There are misconceptions and myths with regard to autism spectrum disorder (ASD) floating around. Autistic Spectrum Disorders (ASDs) cover a wide range of symptoms such as difficulty socializing, sensory disorders, and so on. No two people on the spectrum are similar, and each person with autism has their own strengths and are in need of their own supports, as all humans do. To get a better understanding of autism, it's best to start with demolishing popular misconceptions about this developmental disorder.
Myth - Everyone with ASD is non - verbal or a savant.
Fact - ASD is a neurodevelopment disorder that occurs on a spectrum. The diagnosis of ASD covers a wide swath of functioning and encompasses the former diagnoses of Asperger’s disorder, childhood disintegrative disorder, and pervasive developmental disorder. The challenges caused by ASD differ widely with respect to severity, bearing on daily life, and impact on classroom performance. Language issues range from impaired social communication to reduced comprehension to being non - verbal. Some adults with ASD are able to live independently, while others are dependent on support structures. In short, there is no one set of parameters that determines or defines ASD.
Myth - People with ASD are unable to form relationships.
Fact - Though social interaction deficits are found in certain people on the spectrum, they are still able to have fulfilling and rich relationships with family members, friends, relatives, and neighbors. The earlier view that most people on the spectrum prefer to be on their own, studies such as the one conducted by Brownlow, Rosqvist, & O’Dell, in 2015 have demonstrated otherwise. Despite people on the spectrum wishing to form social bonds, they still may find it hard to weave relationships and comprehend social cues. Luckily, Social media channels can act as catalysts in helping these people form social relationships with others on the spectrum as well as neurotypical individuals. Classroom environments with trained & skilled teachers are a good place to start the journey of social relationships.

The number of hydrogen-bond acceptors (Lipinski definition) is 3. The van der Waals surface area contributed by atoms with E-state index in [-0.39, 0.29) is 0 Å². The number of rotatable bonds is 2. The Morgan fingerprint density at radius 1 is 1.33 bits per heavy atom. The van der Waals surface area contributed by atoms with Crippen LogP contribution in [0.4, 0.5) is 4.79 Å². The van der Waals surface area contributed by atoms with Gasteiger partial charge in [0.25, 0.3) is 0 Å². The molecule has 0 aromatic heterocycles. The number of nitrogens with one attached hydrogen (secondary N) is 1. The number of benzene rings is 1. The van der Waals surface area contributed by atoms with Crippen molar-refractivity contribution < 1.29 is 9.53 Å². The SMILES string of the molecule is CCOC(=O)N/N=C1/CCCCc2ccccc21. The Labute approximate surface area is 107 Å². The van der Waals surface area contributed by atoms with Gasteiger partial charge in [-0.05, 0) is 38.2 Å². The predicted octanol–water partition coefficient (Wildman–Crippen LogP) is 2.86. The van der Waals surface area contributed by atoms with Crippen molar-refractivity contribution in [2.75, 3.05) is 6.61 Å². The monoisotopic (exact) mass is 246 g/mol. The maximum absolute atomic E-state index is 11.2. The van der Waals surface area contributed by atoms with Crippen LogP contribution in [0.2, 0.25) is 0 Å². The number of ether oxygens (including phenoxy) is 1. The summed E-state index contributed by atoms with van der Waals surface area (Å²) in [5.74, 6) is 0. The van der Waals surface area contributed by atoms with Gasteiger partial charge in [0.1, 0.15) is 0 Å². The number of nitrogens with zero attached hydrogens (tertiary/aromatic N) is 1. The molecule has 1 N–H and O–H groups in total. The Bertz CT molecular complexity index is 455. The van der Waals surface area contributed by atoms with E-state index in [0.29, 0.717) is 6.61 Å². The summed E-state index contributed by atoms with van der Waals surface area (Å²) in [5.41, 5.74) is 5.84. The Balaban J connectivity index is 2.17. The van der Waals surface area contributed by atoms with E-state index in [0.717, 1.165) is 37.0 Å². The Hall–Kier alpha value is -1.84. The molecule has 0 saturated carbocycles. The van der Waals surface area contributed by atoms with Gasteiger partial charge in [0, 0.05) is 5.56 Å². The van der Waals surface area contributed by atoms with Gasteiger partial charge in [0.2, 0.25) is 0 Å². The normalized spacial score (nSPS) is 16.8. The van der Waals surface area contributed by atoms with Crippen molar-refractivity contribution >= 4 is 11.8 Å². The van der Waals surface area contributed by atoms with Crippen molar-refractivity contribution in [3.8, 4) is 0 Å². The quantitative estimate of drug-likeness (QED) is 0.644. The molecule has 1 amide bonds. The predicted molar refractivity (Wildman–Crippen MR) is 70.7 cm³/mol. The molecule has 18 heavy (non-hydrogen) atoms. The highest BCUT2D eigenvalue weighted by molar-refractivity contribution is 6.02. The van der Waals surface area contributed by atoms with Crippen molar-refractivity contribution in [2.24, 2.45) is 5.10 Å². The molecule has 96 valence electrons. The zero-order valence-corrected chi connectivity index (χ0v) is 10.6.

Myth- Vaccine's cause ASD.
Fact - Myth totally busted. There is absolutely no link or evidence between the two. As of now, 61 genetic variations are linked with ASD risk, as well as repeated or deleted sections of DNA and chromosomal abnormalities. The risk factors linked to ASD include advanced paternal age, poor maternal physical and mental health, maternal prenatal medication use, mother's exposure to chemicals, premature birth, complications during birth, low birth weight, jaundice, and post birth infection. Mumps, measles, and rubella are also associated with an increased risk of ASD.
Myth - People with ASD are violent.
Fact - People on the spectrum are shown as being violent in the media and on social media platforms, but these situations are few, isolated, and in need of context. As stated, there are no two of them same individuals on the spectrum. Individuals with autism are as susceptible to violence as any neurotypical person.
Myth - ASD can be cured.
Fact - This is not a disease that can be cured. With treatment and therapies, symptoms and maladaptive behaviors can be lessened over time.